Updated: 2012-05-14 17:56:40
Hugely popular around the world as a leisure activity and a competitive sport, Swimming has featured at every modern Olympic Games. Other than the Marathon Swimming 10km event, held in the Serpentine in Hyde Park, the Swimming competition will take place in Aquatics.
Speed, strength and stamina will be key for athletes in the competition which features no fewer than 34 medal events.
July 28 - Aug 4
Olympic Park - Aquatics Center (Swimming) Hyde Park (Marathon Swimming)
Number of medal events
34 - 16 men’s and 16 women’s events in the pool, plus two Marathon Swimming events
Number of competitors
950 (900 in pool events, 50 in Marathon Swimming). Each country is limited to two athletes in each individual event and one team in each relay event.
Field of play
The swimming pool is 50m long, 25m wide and 3m deep. It is divided into 10 lanes, although only the centre eight are used for competition.
History of Swimming at the Olympic Games
At the first few modern Olympic Games, Swimming events were held in open water. At Paris in 1900, for instance, they took place in the River Seine. However, the rules were formalised in 1908, when the London Games staged the first Olympic Swimming competition to be held in a pool. Women’s events were introduced at the Stockholm 1912 Games.
There are four strokes used in Olympic competition: Freestyle (essentially, front crawl), Backstroke, Breaststroke and Butterfly. All four strokes feature in the Individual Medley and Medley Relay events. Swimmers also compete in the Freestyle Relay events.
Olympic races in the pool are conducted over a variety of distances, from 50m (one length of the pool) all the way up to 1500m (30 lengths). The first athlete to touch the electronic finishing touchpad at the end of the pool in each race is the winner.
Races start with heats, the number of which depends on the number of swimmers in the event. Swimmers are seeded according to FINA rules, based on the final entry lists. These seedings are used to determine the heat each swimmer starts in - the top seeds are placed in different heats. Seedings are also used to determine the lane each athlete swim in - the higher the seeding, the closer to the centre lanes of the pool.
For 50m, 100m and 200m events, the top 16 swimmers from the heats progress to the semi-finals, and the top eight from these compete in the final. As in the heats, the swimmers’ seedings are used to decide which semi-final they swim in and which lane they are allocated. In 400m, 800m, 1500m and relay events, swimmers progress from the heats straight to the final.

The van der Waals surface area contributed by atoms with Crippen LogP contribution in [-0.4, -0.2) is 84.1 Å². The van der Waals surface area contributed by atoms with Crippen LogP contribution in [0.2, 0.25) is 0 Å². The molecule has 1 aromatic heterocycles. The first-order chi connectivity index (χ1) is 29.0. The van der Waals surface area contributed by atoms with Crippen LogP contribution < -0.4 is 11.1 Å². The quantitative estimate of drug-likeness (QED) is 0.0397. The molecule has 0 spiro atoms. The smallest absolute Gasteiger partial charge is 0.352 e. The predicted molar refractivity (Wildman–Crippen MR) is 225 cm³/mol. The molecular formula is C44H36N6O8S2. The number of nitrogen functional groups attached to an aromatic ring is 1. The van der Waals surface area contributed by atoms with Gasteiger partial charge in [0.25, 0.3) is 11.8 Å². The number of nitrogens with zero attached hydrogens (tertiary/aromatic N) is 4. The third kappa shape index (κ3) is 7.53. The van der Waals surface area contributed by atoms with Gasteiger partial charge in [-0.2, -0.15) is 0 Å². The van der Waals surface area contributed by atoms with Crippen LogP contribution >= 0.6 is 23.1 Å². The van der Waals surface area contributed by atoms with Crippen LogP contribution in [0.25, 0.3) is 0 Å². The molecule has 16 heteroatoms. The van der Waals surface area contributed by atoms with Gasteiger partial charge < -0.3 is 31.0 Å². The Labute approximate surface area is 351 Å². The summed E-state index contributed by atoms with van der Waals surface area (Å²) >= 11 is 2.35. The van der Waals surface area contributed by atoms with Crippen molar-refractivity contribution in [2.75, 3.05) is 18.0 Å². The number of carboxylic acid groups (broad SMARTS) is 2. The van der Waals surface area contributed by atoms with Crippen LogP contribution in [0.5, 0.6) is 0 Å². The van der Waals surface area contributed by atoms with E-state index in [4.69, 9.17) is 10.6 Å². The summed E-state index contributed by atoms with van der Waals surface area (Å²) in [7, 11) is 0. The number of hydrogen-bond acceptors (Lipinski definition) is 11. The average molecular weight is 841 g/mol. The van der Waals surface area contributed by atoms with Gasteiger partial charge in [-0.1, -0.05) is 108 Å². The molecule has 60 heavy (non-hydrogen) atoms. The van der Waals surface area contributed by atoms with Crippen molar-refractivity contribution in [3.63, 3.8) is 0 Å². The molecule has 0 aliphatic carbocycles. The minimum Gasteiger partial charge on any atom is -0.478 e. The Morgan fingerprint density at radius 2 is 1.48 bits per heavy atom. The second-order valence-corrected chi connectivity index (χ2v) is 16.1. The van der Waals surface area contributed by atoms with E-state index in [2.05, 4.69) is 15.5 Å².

Swimming events need many officials including timekeepers, start and finish judges, stroke judges, turn judges and an overall chief referee who is in charge of the competition.
Keys to success
For all events, getting a good start is paramount. Different events have different starts, either by diving in or starting in the water. Good stroke technique can make the difference between winning and losing, as can making fast turns and a good finish. The winning swimmers should have all parts of their race technique honed to perfection, including the changeovers in the Relay events.
Breaking the rules
While the start for all swimmers is crucial, a false start results in disqualification. Judges also look closely to check that stroke and turning techniques are legal and that in the Relay events each swimmer touches the end of the pool before his/her teammate leaves the starting blocks. Infringements of any kind are reported to the chief referee, who decides on any penalty to impose.
Long course - a 50m pool of the type used in Olympic competition, as opposed to a short course measuring 25m.
Medley - a combination event in which a swimmer or team swims separate legs of backstroke, breaststroke, butterfly and freestyle.
Negative split - when an athlete swims the second half of a race faster than the first half.
Open turn - a type of turn in which swimmers must touch the end of the pool with their hands.
Tumble turn - an underwater roll at the end of a lap, which allows swimmers to push off from the end of the pool with their feet.